Guess what, you can find cats on the Internet. Even your own cat


Than again, maybe he doesn’t want to be found.

The Internet of Things gets a lot more relevant when it becomes the Internet of Your Things. Keys, phones and pets, for example. Stuff you need to find every so often. That’s the simple idea behind TrackR, a company founded by a couple of U.C. Santa Barbara students and funded on Indiegogo.

They make little coin-sized gizmos that you can attach to your stuff and link to your smart phone via Bluetooth 4.0. If you can’t find your keys, open the app and trigger a beep. And it works both ways – if you have your keys and can’t find your phone, the TrackR device will page it. When you go looking for it, the app will tell you if you’re getting hotter or colder, based on the Bluetooth signal strength.

That’s not the coolest part, though. Simple beepers have been around forever – no big deal. Because the TrackR system runs through your smart phone, you can set up a (currently free) account and track your stuff via crowdsourced GPS. If you opt in to the network, any time another user passes within 100 feet of your stuff, his or her smartphone will see it and upload the location info to the TrackR servers, which will then pass it on to you.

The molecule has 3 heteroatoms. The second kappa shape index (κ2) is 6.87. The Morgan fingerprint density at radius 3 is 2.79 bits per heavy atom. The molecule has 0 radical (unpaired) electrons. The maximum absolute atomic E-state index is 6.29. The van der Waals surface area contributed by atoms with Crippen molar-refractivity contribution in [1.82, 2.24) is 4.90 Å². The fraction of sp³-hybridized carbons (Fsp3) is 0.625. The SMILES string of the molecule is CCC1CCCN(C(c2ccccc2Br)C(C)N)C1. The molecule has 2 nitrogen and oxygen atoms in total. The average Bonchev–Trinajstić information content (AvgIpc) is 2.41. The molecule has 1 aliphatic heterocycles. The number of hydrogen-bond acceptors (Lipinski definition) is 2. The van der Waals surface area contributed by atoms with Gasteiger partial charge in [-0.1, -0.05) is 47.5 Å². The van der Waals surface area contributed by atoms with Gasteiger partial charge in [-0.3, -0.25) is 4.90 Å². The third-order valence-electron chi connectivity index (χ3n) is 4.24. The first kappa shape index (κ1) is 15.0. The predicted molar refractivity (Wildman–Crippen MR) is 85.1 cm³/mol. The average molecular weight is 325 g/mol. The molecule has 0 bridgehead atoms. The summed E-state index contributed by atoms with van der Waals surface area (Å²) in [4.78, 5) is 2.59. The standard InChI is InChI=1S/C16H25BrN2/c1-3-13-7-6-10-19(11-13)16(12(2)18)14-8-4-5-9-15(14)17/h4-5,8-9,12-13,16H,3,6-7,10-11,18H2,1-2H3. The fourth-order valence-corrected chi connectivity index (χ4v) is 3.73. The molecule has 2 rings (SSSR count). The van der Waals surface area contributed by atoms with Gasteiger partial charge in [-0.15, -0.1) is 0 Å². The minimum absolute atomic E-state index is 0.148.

Right now, pets seem to be the killer app. If you’ve ever gone looking for a missing cat, you know that that the cat controls the game. With the distance indicator and a couple of friends with their own TrackR accounts, the balance of power will shift. Maybe even in your favor.

Right now, TrackR is selling a $30 credit card-sized device to put in your wallet and a low-powered tag for $25. A beefier tag, called the Bravo, is due out in January with an expected price of $30.

Simplicity seems to sell. The founders originally went to Indiegogo looking for $20,000. So far, they’ve raised more than $1.3 million.

About Steve Blum

Steve Blum is president of Tellus Venture Associates, a management, planning and business development consultancy for municipal and community broadband initiatives. He is a 30-year industry veteran and an expert in developing new broadband infrastructure and services, including wireless, fiber optic and satellite systems. His career includes playing key roles in the launch and growth of DirecTv in the U.S., as well as other satellite broadcasting platforms around the world. For the past ten years, he has helped build municipal wireless and fiber optic broadband systems. His client list includes many California cities, such as San Leandro, Palo Alto, Oakland, Los Angeles, Lompoc and Folsom. He’s a member of the executive team for the Central Coast Broadband Consortium and has worked with other regional consortia in California. Steve is the author of seven books on the Internet and satellite broadcasting and is a frequent contributor to professional journals and industry events. He holds an A.B. in History from the University of California, Berkeley, an M.A. in East Asia Studies from the University of Washington, and an M.B.A. from the University of St. Thomas. He is a triathlete and multiple Ironman finisher, and is currently ranked in the top 100 of the Challenge Triathlon world rankings, out of more than 30,000 athletes.